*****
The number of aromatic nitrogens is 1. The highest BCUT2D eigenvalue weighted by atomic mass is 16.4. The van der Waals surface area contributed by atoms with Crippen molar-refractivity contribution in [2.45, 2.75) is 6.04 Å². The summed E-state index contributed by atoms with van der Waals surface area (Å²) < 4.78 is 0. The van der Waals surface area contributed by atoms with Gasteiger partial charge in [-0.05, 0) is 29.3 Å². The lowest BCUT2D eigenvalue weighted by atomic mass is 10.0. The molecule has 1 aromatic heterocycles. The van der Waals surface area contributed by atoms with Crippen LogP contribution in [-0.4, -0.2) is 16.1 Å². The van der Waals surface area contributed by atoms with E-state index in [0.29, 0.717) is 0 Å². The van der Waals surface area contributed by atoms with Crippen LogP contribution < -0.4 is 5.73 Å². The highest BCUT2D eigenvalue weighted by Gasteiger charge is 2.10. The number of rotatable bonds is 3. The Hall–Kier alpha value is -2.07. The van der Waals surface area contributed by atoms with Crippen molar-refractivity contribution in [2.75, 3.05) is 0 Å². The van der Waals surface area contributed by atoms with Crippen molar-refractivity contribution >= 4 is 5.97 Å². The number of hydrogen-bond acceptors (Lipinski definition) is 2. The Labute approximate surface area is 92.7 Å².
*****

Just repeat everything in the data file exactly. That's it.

The number of aromatic nitrogens is 1. The highest BCUT2D eigenvalue weighted by atomic mass is 16.4. The van der Waals surface area contributed by atoms with Crippen molar-refractivity contribution in [2.45, 2.75) is 6.04 Å². The summed E-state index contributed by atoms with van der Waals surface area (Å²) < 4.78 is 0. The van der Waals surface area contributed by atoms with Gasteiger partial charge in [-0.05, 0) is 29.3 Å². The lowest BCUT2D eigenvalue weighted by atomic mass is 10.0. The molecule has 1 aromatic heterocycles. The van der Waals surface area contributed by atoms with Crippen LogP contribution in [-0.4, -0.2) is 16.1 Å². The van der Waals surface area contributed by atoms with E-state index in [0.29, 0.717) is 0 Å². The van der Waals surface area contributed by atoms with Crippen LogP contribution < -0.4 is 5.73 Å². The highest BCUT2D eigenvalue weighted by Gasteiger charge is 2.10. The number of rotatable bonds is 3. The Hall–Kier alpha value is -2.07. The van der Waals surface area contributed by atoms with Crippen molar-refractivity contribution in [2.75, 3.05) is 0 Å². The van der Waals surface area contributed by atoms with Crippen molar-refractivity contribution >= 4 is 5.97 Å². The number of hydrogen-bond acceptors (Lipinski definition) is 2. The Labute approximate surface area is 92.7 Å².